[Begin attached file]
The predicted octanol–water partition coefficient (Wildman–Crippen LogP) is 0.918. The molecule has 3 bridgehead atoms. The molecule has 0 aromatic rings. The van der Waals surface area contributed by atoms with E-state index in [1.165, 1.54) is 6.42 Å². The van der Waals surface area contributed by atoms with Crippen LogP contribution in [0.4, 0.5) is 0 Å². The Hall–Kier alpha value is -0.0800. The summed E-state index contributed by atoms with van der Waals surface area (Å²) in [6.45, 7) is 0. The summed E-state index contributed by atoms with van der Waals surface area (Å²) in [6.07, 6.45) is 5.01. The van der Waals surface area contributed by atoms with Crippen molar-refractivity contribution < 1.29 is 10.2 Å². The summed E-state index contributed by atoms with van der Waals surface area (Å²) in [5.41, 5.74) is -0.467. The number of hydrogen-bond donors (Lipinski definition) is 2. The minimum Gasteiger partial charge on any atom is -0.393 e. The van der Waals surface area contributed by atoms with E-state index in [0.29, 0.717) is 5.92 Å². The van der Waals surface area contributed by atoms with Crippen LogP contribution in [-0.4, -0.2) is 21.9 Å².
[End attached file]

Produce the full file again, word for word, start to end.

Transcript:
The predicted octanol–water partition coefficient (Wildman–Crippen LogP) is 0.918. The molecule has 3 bridgehead atoms. The molecule has 0 aromatic rings. The van der Waals surface area contributed by atoms with E-state index in [1.165, 1.54) is 6.42 Å². The van der Waals surface area contributed by atoms with Crippen LogP contribution in [0.4, 0.5) is 0 Å². The Hall–Kier alpha value is -0.0800. The summed E-state index contributed by atoms with van der Waals surface area (Å²) in [6.45, 7) is 0. The summed E-state index contributed by atoms with van der Waals surface area (Å²) in [6.07, 6.45) is 5.01. The van der Waals surface area contributed by atoms with Crippen molar-refractivity contribution < 1.29 is 10.2 Å². The summed E-state index contributed by atoms with van der Waals surface area (Å²) in [5.41, 5.74) is -0.467. The number of hydrogen-bond donors (Lipinski definition) is 2. The minimum Gasteiger partial charge on any atom is -0.393 e. The van der Waals surface area contributed by atoms with E-state index in [0.29, 0.717) is 5.92 Å². The van der Waals surface area contributed by atoms with Crippen LogP contribution in [-0.4, -0.2) is 21.9 Å².